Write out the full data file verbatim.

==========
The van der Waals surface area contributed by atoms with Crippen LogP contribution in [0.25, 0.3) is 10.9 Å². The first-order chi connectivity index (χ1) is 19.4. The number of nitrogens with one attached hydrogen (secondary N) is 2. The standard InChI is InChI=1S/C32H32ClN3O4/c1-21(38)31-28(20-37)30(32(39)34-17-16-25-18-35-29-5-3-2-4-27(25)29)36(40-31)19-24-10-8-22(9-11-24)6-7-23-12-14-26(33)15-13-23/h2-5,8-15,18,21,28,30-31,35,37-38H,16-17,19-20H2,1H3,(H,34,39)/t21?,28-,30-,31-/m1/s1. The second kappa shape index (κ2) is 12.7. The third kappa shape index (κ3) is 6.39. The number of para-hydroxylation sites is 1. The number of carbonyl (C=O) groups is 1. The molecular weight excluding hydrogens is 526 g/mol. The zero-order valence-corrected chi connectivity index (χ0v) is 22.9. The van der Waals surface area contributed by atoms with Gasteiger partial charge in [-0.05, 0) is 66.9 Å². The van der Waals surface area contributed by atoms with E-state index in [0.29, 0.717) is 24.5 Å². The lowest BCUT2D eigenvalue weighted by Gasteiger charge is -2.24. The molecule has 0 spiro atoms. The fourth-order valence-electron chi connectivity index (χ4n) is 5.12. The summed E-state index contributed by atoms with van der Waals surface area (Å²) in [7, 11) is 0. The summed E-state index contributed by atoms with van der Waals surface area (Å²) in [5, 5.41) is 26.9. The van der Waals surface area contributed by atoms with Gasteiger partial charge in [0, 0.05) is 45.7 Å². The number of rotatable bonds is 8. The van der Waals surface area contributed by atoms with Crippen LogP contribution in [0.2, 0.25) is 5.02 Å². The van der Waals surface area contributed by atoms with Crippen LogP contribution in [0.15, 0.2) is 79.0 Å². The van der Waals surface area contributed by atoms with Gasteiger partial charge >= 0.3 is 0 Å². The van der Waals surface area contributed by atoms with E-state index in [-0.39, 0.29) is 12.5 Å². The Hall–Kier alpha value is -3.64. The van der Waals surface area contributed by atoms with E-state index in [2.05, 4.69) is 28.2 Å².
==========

The van der Waals surface area contributed by atoms with Crippen LogP contribution in [0.25, 0.3) is 10.9 Å². The first-order chi connectivity index (χ1) is 19.4. The number of nitrogens with one attached hydrogen (secondary N) is 2. The standard InChI is InChI=1S/C32H32ClN3O4/c1-21(38)31-28(20-37)30(32(39)34-17-16-25-18-35-29-5-3-2-4-27(25)29)36(40-31)19-24-10-8-22(9-11-24)6-7-23-12-14-26(33)15-13-23/h2-5,8-15,18,21,28,30-31,35,37-38H,16-17,19-20H2,1H3,(H,34,39)/t21?,28-,30-,31-/m1/s1. The second kappa shape index (κ2) is 12.7. The third kappa shape index (κ3) is 6.39. The number of para-hydroxylation sites is 1. The number of carbonyl (C=O) groups is 1. The molecular weight excluding hydrogens is 526 g/mol. The zero-order valence-corrected chi connectivity index (χ0v) is 22.9. The van der Waals surface area contributed by atoms with Gasteiger partial charge in [-0.05, 0) is 66.9 Å². The van der Waals surface area contributed by atoms with E-state index in [0.29, 0.717) is 24.5 Å². The lowest BCUT2D eigenvalue weighted by Gasteiger charge is -2.24. The molecule has 0 spiro atoms. The fourth-order valence-electron chi connectivity index (χ4n) is 5.12. The summed E-state index contributed by atoms with van der Waals surface area (Å²) in [7, 11) is 0. The summed E-state index contributed by atoms with van der Waals surface area (Å²) in [5, 5.41) is 26.9. The van der Waals surface area contributed by atoms with Gasteiger partial charge in [0, 0.05) is 45.7 Å². The number of rotatable bonds is 8. The van der Waals surface area contributed by atoms with Crippen LogP contribution in [0.2, 0.25) is 5.02 Å². The van der Waals surface area contributed by atoms with Crippen LogP contribution in [0.15, 0.2) is 79.0 Å². The van der Waals surface area contributed by atoms with Gasteiger partial charge >= 0.3 is 0 Å². The van der Waals surface area contributed by atoms with E-state index in [-0.39, 0.29) is 12.5 Å². The Hall–Kier alpha value is -3.64. The van der Waals surface area contributed by atoms with E-state index in [2.05, 4.69) is 28.2 Å².